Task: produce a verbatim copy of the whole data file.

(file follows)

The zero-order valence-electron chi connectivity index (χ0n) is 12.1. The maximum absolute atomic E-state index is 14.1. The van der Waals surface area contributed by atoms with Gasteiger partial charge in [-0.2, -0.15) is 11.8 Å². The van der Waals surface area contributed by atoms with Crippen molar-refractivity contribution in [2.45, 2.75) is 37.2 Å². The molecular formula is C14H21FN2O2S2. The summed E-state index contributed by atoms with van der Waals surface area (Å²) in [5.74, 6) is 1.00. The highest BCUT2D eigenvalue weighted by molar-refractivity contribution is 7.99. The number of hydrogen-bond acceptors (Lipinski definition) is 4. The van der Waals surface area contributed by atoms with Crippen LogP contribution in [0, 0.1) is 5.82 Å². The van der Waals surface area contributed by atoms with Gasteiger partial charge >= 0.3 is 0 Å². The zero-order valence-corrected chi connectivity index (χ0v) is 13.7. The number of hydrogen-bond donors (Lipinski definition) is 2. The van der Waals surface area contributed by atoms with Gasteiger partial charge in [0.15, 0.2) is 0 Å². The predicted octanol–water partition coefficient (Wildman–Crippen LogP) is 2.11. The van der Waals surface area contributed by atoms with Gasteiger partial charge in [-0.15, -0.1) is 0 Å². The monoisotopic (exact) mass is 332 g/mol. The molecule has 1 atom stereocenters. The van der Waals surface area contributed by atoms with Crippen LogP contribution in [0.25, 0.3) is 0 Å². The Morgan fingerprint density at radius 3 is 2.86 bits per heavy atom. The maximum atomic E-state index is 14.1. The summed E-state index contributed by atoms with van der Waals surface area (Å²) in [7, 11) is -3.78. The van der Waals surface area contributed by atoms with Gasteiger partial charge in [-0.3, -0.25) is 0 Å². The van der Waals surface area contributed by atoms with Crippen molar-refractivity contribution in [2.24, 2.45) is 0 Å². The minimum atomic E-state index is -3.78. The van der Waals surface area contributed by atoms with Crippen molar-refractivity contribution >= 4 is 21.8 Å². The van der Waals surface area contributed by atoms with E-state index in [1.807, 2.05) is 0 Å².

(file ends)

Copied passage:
The zero-order valence-electron chi connectivity index (χ0n) is 12.1. The maximum absolute atomic E-state index is 14.1. The van der Waals surface area contributed by atoms with Gasteiger partial charge in [-0.2, -0.15) is 11.8 Å². The van der Waals surface area contributed by atoms with Crippen molar-refractivity contribution in [2.45, 2.75) is 37.2 Å². The molecular formula is C14H21FN2O2S2. The summed E-state index contributed by atoms with van der Waals surface area (Å²) in [5.74, 6) is 1.00. The highest BCUT2D eigenvalue weighted by molar-refractivity contribution is 7.99. The number of hydrogen-bond acceptors (Lipinski definition) is 4. The van der Waals surface area contributed by atoms with Crippen LogP contribution in [0, 0.1) is 5.82 Å². The van der Waals surface area contributed by atoms with Gasteiger partial charge >= 0.3 is 0 Å². The zero-order valence-corrected chi connectivity index (χ0v) is 13.7. The number of hydrogen-bond donors (Lipinski definition) is 2. The van der Waals surface area contributed by atoms with Gasteiger partial charge in [0.15, 0.2) is 0 Å². The predicted octanol–water partition coefficient (Wildman–Crippen LogP) is 2.11. The van der Waals surface area contributed by atoms with Gasteiger partial charge in [-0.15, -0.1) is 0 Å². The monoisotopic (exact) mass is 332 g/mol. The molecule has 1 atom stereocenters. The van der Waals surface area contributed by atoms with Crippen LogP contribution in [0.25, 0.3) is 0 Å². The Morgan fingerprint density at radius 3 is 2.86 bits per heavy atom. The maximum atomic E-state index is 14.1. The summed E-state index contributed by atoms with van der Waals surface area (Å²) in [7, 11) is -3.78. The van der Waals surface area contributed by atoms with Gasteiger partial charge in [-0.3, -0.25) is 0 Å². The van der Waals surface area contributed by atoms with Crippen molar-refractivity contribution in [2.24, 2.45) is 0 Å². The minimum atomic E-state index is -3.78. The van der Waals surface area contributed by atoms with Crippen molar-refractivity contribution >= 4 is 21.8 Å². The van der Waals surface area contributed by atoms with E-state index in [1.807, 2.05) is 0 Å².